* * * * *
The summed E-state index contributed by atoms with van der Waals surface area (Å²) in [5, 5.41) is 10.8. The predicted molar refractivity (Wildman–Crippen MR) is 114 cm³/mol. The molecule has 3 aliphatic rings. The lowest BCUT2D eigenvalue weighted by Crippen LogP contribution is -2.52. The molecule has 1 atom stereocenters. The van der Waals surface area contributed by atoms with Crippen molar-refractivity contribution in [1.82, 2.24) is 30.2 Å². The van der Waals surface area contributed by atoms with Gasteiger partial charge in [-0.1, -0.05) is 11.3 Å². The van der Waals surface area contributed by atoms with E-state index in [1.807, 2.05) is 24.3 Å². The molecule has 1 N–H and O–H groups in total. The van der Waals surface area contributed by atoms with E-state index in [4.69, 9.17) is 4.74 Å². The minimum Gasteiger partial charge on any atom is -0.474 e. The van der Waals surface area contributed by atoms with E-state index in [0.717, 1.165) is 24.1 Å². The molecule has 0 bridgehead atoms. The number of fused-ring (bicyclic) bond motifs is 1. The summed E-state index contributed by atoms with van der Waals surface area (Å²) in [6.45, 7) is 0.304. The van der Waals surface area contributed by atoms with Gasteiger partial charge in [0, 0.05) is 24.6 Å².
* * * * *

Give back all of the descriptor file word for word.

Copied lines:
The summed E-state index contributed by atoms with van der Waals surface area (Å²) in [5, 5.41) is 10.8. The predicted molar refractivity (Wildman–Crippen MR) is 114 cm³/mol. The molecule has 3 aliphatic rings. The lowest BCUT2D eigenvalue weighted by Crippen LogP contribution is -2.52. The molecule has 1 atom stereocenters. The van der Waals surface area contributed by atoms with Crippen molar-refractivity contribution in [1.82, 2.24) is 30.2 Å². The van der Waals surface area contributed by atoms with Gasteiger partial charge in [-0.1, -0.05) is 11.3 Å². The van der Waals surface area contributed by atoms with E-state index in [1.807, 2.05) is 24.3 Å². The molecule has 1 N–H and O–H groups in total. The van der Waals surface area contributed by atoms with E-state index in [4.69, 9.17) is 4.74 Å². The minimum Gasteiger partial charge on any atom is -0.474 e. The van der Waals surface area contributed by atoms with E-state index in [0.717, 1.165) is 24.1 Å². The molecule has 0 bridgehead atoms. The number of fused-ring (bicyclic) bond motifs is 1. The summed E-state index contributed by atoms with van der Waals surface area (Å²) in [6.45, 7) is 0.304. The van der Waals surface area contributed by atoms with Gasteiger partial charge in [0, 0.05) is 24.6 Å².